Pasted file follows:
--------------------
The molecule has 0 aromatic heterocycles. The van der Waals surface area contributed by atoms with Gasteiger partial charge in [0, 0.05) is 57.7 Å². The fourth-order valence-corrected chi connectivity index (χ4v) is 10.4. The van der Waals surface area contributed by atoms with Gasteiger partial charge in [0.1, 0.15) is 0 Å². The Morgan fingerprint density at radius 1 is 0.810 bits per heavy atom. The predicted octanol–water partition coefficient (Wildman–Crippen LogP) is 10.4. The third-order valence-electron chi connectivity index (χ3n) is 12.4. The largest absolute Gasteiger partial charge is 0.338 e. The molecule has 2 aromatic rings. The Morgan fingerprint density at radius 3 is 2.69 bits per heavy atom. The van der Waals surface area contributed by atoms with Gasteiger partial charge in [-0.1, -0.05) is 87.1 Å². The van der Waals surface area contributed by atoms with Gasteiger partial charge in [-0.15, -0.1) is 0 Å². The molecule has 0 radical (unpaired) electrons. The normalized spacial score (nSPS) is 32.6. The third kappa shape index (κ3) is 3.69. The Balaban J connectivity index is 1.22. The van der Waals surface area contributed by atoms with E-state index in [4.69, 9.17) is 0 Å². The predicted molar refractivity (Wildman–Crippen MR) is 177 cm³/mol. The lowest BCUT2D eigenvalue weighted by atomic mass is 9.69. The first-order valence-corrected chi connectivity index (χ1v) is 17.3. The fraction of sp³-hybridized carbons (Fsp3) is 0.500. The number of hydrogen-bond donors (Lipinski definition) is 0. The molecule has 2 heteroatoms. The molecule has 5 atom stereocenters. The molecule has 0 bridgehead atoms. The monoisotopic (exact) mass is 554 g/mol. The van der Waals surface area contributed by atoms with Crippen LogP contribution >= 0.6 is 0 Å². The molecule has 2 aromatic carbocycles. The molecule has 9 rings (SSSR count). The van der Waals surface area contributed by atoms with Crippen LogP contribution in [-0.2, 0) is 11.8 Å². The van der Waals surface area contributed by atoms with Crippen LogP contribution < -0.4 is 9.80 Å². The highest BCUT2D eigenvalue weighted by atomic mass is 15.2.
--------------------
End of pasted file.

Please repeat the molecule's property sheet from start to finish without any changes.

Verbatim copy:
The molecule has 0 aromatic heterocycles. The van der Waals surface area contributed by atoms with Gasteiger partial charge in [0, 0.05) is 57.7 Å². The fourth-order valence-corrected chi connectivity index (χ4v) is 10.4. The van der Waals surface area contributed by atoms with Gasteiger partial charge in [0.1, 0.15) is 0 Å². The Morgan fingerprint density at radius 1 is 0.810 bits per heavy atom. The predicted octanol–water partition coefficient (Wildman–Crippen LogP) is 10.4. The third-order valence-electron chi connectivity index (χ3n) is 12.4. The largest absolute Gasteiger partial charge is 0.338 e. The molecule has 2 aromatic rings. The Morgan fingerprint density at radius 3 is 2.69 bits per heavy atom. The van der Waals surface area contributed by atoms with Gasteiger partial charge in [-0.1, -0.05) is 87.1 Å². The van der Waals surface area contributed by atoms with Gasteiger partial charge in [-0.15, -0.1) is 0 Å². The molecule has 0 radical (unpaired) electrons. The normalized spacial score (nSPS) is 32.6. The third kappa shape index (κ3) is 3.69. The Balaban J connectivity index is 1.22. The van der Waals surface area contributed by atoms with E-state index in [4.69, 9.17) is 0 Å². The predicted molar refractivity (Wildman–Crippen MR) is 177 cm³/mol. The lowest BCUT2D eigenvalue weighted by atomic mass is 9.69. The first-order valence-corrected chi connectivity index (χ1v) is 17.3. The fraction of sp³-hybridized carbons (Fsp3) is 0.500. The number of hydrogen-bond donors (Lipinski definition) is 0. The molecule has 2 heteroatoms. The molecule has 5 atom stereocenters. The molecule has 0 bridgehead atoms. The monoisotopic (exact) mass is 554 g/mol. The van der Waals surface area contributed by atoms with Crippen LogP contribution >= 0.6 is 0 Å². The molecule has 2 aromatic carbocycles. The molecule has 9 rings (SSSR count). The van der Waals surface area contributed by atoms with Crippen LogP contribution in [-0.2, 0) is 11.8 Å². The van der Waals surface area contributed by atoms with Crippen LogP contribution < -0.4 is 9.80 Å². The highest BCUT2D eigenvalue weighted by atomic mass is 15.2.